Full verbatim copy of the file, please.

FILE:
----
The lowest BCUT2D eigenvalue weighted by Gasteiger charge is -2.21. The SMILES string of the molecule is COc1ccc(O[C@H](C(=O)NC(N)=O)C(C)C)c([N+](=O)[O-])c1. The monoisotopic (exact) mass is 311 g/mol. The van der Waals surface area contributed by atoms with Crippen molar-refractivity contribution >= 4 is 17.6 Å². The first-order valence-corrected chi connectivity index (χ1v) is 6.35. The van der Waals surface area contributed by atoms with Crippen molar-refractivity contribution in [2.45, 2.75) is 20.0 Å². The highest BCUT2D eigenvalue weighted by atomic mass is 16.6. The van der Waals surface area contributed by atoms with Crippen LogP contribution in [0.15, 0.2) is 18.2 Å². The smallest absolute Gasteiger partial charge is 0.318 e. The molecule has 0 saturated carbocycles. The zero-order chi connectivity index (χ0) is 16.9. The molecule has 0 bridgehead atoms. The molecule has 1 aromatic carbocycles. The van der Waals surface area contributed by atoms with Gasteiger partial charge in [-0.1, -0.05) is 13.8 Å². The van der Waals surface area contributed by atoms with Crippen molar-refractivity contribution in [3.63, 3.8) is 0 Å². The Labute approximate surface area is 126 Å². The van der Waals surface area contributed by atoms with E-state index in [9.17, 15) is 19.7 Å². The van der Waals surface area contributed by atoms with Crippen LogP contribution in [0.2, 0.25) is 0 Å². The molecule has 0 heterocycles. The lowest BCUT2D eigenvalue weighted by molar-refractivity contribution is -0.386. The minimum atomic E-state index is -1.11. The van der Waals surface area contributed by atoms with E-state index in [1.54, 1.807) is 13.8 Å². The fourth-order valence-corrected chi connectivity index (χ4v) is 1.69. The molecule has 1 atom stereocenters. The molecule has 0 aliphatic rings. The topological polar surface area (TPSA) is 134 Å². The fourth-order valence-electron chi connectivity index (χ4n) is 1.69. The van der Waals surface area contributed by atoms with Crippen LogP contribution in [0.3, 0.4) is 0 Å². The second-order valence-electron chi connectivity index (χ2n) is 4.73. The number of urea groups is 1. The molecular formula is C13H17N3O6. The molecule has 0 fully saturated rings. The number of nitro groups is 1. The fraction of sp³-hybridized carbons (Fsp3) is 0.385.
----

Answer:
The lowest BCUT2D eigenvalue weighted by Gasteiger charge is -2.21. The SMILES string of the molecule is COc1ccc(O[C@H](C(=O)NC(N)=O)C(C)C)c([N+](=O)[O-])c1. The monoisotopic (exact) mass is 311 g/mol. The van der Waals surface area contributed by atoms with Crippen molar-refractivity contribution >= 4 is 17.6 Å². The first-order valence-corrected chi connectivity index (χ1v) is 6.35. The van der Waals surface area contributed by atoms with Crippen molar-refractivity contribution in [2.45, 2.75) is 20.0 Å². The highest BCUT2D eigenvalue weighted by atomic mass is 16.6. The van der Waals surface area contributed by atoms with Crippen LogP contribution in [0.15, 0.2) is 18.2 Å². The smallest absolute Gasteiger partial charge is 0.318 e. The molecule has 0 saturated carbocycles. The zero-order chi connectivity index (χ0) is 16.9. The molecule has 0 bridgehead atoms. The molecule has 1 aromatic carbocycles. The van der Waals surface area contributed by atoms with Gasteiger partial charge in [-0.1, -0.05) is 13.8 Å². The van der Waals surface area contributed by atoms with Crippen molar-refractivity contribution in [3.63, 3.8) is 0 Å². The Labute approximate surface area is 126 Å². The van der Waals surface area contributed by atoms with E-state index in [9.17, 15) is 19.7 Å². The van der Waals surface area contributed by atoms with Crippen LogP contribution in [0.2, 0.25) is 0 Å². The molecule has 0 heterocycles. The lowest BCUT2D eigenvalue weighted by molar-refractivity contribution is -0.386. The minimum atomic E-state index is -1.11. The van der Waals surface area contributed by atoms with E-state index in [1.54, 1.807) is 13.8 Å². The fourth-order valence-corrected chi connectivity index (χ4v) is 1.69. The molecule has 1 atom stereocenters. The molecule has 0 aliphatic rings. The topological polar surface area (TPSA) is 134 Å². The fourth-order valence-electron chi connectivity index (χ4n) is 1.69. The van der Waals surface area contributed by atoms with Crippen LogP contribution in [0.3, 0.4) is 0 Å². The second-order valence-electron chi connectivity index (χ2n) is 4.73. The number of urea groups is 1. The molecular formula is C13H17N3O6. The molecule has 0 fully saturated rings. The number of nitro groups is 1. The fraction of sp³-hybridized carbons (Fsp3) is 0.385.